A Taste of Tradition: Four Standout Spots for Afternoon Tea in London

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There’s something delightfully theatrical about slipping into evening finery mid-afternoon. From the first clink of bone china, tea-lovers re-enact the ritual of Victorian Britain, with the soundtrack of a well-tuned piano and the warmth of a well-buttered scone. Where better to become part of the performance than the tea capital itself? From glitzy classics to whimsical interpretations, here you’ll find our curated list of four of the most distinctive spots for afternoon tea in London.

The concept of Afternoon Tea did not arise until 1840, when one woman experienced a mid-afternoon slump. With the evening meal becoming later and later, the Duchess of Bedford requested that a tray of tea and light refreshments be brought to her boudoir between meals. As she began to invite friends, a rumbling stomach became an afternoon ritual, spreading through social circles across England. The practice was relocated to drawing rooms and high-society gardens, complete with sophisticated dress codes and specific social customs. Whilst the world of coffee was reserved for men, tea became a feminine affair, where women could express identity, opinions and a dose of idle gossip.

Whilst today, afternoon tea is only an occasional indulgence, the practice has undergone a revival in recent years. There is a host of unique afternoon teas to explore, from themed affairs to champagne-based alternatives, London offers plenty of diverse and exquisite venues to indulge in a tower of treats.

The Savoy Hotel | Best for: A Modern Experience with Classic tastes.

Located on the Strand, overlooking the River Thames and a stone’s throw from Covent Garden, The Savoy is the obvious choice for those looking for a modern tea experience that respects the tradition of the classic afternoon tea experience. Since its opening in 1889, the Savoy remains considered to be Britain’s first luxury hotel. Afternoon tea figures prominently as a staple of The Savoy experience and takes place in the radiant Thames Foyer, the glass-domed atrium where the infamous thé dansant is thought to have been invented. Here, suited staff serve light tea blends in floral bone china cups and saucers, whilst soft piano music from a central garden gazebo envelopes the room. There are a range of over 30 tea brews on offer, from a syrupy ‘Red Dragon’ black tea to a tangy ‘Yellow Gold’ Oolong, known for its unique cleansing properties.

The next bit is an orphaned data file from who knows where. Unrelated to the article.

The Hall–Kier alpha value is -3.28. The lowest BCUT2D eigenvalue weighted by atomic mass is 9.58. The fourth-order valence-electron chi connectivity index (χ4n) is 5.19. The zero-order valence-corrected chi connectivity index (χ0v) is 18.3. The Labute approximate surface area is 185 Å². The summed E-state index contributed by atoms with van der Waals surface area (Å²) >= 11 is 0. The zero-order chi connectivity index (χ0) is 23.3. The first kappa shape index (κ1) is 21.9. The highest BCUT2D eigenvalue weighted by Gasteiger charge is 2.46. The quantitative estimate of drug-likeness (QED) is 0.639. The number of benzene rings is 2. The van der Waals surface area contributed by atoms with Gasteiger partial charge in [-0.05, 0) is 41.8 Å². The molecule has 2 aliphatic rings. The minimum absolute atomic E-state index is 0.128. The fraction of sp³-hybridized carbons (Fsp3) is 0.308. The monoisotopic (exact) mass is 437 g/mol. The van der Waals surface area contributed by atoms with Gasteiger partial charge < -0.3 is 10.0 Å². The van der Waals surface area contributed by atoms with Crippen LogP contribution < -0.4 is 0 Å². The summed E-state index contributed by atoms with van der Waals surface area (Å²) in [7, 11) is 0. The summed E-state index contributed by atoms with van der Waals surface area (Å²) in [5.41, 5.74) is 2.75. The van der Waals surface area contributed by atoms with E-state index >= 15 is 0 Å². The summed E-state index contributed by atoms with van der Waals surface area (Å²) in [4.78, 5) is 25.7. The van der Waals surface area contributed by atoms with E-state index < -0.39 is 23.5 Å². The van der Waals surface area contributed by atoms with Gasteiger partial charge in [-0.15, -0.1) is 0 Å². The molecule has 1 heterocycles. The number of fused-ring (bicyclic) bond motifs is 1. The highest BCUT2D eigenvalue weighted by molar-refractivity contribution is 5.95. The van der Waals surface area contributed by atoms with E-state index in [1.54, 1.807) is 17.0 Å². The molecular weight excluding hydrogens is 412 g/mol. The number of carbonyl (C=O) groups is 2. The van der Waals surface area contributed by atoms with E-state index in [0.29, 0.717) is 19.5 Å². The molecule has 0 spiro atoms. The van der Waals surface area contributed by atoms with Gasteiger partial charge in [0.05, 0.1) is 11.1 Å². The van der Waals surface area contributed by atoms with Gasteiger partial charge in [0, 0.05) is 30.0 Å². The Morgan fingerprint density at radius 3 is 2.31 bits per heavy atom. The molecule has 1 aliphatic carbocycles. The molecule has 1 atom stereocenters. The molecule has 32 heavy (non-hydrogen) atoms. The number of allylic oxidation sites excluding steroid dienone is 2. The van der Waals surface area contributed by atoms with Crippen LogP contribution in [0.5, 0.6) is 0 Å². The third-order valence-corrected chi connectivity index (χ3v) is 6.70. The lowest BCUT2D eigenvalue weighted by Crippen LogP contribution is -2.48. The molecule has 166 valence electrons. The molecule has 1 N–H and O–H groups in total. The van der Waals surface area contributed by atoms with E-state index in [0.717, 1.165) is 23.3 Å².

A generous menu takes guests on a journey through traditional British favorites. First comes the savory, a classic selection of pillowy soft sandwiches, from English Cucumber to a lemon brioche filled with oak smoked salmon and light whipped cream cheese. Next come the scones, freshly baked and served with lashings of tangy, buttery lemon-curd. The final course is the pièce de résistance, a platter of artistic treats designed by Executive Pastry Chef, Daniel Pearse. The handcrafted collection features an Amalfi lemon meringue shortbread, an Iranian pistachio praline and a creamy piedmont hazelnut cube. On request, the experience can be topped with an effervescent glass of champagne, courtesy of Laurent-Perrier.

TING at the Shangri-La Hotel | Best for: Tea with a view.

Swapping Victorian tearoom for contemporary skyline, TING at the Shangri-La Hotel serves afternoon tea 125 meters above-ground. Located on the 35th floor of London’s majestic Shard, the sleek lounge captures the essence of modern luxury, with low tables and plush armchairs angled to soak up spectacular views over the City of London. There are two menus to choose from: a traditional afternoon tea and its Asian-inspired counterpart. Themes are taken seriously here, with a meticulous eye for detail and staff who will advise the best tea blends for each bite.